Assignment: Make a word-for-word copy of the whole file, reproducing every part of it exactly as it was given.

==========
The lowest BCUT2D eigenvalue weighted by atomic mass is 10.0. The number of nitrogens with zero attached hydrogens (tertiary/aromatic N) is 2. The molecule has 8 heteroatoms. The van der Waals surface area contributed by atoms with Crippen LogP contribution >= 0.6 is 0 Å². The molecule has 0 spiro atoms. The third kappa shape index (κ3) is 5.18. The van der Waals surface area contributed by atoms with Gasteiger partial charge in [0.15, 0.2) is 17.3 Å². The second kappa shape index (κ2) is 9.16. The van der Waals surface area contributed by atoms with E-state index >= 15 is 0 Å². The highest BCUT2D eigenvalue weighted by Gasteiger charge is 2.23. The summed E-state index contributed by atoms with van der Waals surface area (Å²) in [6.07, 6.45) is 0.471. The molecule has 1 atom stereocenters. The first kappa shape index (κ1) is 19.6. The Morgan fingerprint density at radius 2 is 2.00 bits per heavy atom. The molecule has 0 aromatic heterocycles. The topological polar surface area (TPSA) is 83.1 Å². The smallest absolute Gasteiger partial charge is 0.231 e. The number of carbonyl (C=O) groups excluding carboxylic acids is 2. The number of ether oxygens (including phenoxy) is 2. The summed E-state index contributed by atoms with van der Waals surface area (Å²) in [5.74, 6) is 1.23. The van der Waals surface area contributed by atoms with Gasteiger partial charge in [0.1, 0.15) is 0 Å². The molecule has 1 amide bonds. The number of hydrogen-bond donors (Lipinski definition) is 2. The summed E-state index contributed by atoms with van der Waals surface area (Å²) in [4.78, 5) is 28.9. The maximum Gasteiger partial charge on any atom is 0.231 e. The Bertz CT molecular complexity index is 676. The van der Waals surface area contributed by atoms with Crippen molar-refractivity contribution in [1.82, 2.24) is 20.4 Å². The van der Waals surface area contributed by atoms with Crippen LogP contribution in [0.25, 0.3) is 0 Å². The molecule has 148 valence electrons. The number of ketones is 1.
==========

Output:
The lowest BCUT2D eigenvalue weighted by atomic mass is 10.0. The number of nitrogens with zero attached hydrogens (tertiary/aromatic N) is 2. The molecule has 8 heteroatoms. The van der Waals surface area contributed by atoms with Crippen LogP contribution >= 0.6 is 0 Å². The molecule has 0 spiro atoms. The third kappa shape index (κ3) is 5.18. The van der Waals surface area contributed by atoms with Gasteiger partial charge in [0.15, 0.2) is 17.3 Å². The second kappa shape index (κ2) is 9.16. The van der Waals surface area contributed by atoms with E-state index >= 15 is 0 Å². The highest BCUT2D eigenvalue weighted by Gasteiger charge is 2.23. The summed E-state index contributed by atoms with van der Waals surface area (Å²) in [6.07, 6.45) is 0.471. The molecule has 1 atom stereocenters. The first kappa shape index (κ1) is 19.6. The Morgan fingerprint density at radius 2 is 2.00 bits per heavy atom. The molecule has 0 aromatic heterocycles. The topological polar surface area (TPSA) is 83.1 Å². The smallest absolute Gasteiger partial charge is 0.231 e. The number of carbonyl (C=O) groups excluding carboxylic acids is 2. The number of ether oxygens (including phenoxy) is 2. The summed E-state index contributed by atoms with van der Waals surface area (Å²) in [5.74, 6) is 1.23. The van der Waals surface area contributed by atoms with Gasteiger partial charge in [0.1, 0.15) is 0 Å². The molecule has 1 amide bonds. The number of hydrogen-bond donors (Lipinski definition) is 2. The summed E-state index contributed by atoms with van der Waals surface area (Å²) in [4.78, 5) is 28.9. The maximum Gasteiger partial charge on any atom is 0.231 e. The Bertz CT molecular complexity index is 676. The van der Waals surface area contributed by atoms with Crippen molar-refractivity contribution in [1.82, 2.24) is 20.4 Å². The van der Waals surface area contributed by atoms with Crippen LogP contribution in [0.25, 0.3) is 0 Å². The molecule has 148 valence electrons. The number of ketones is 1.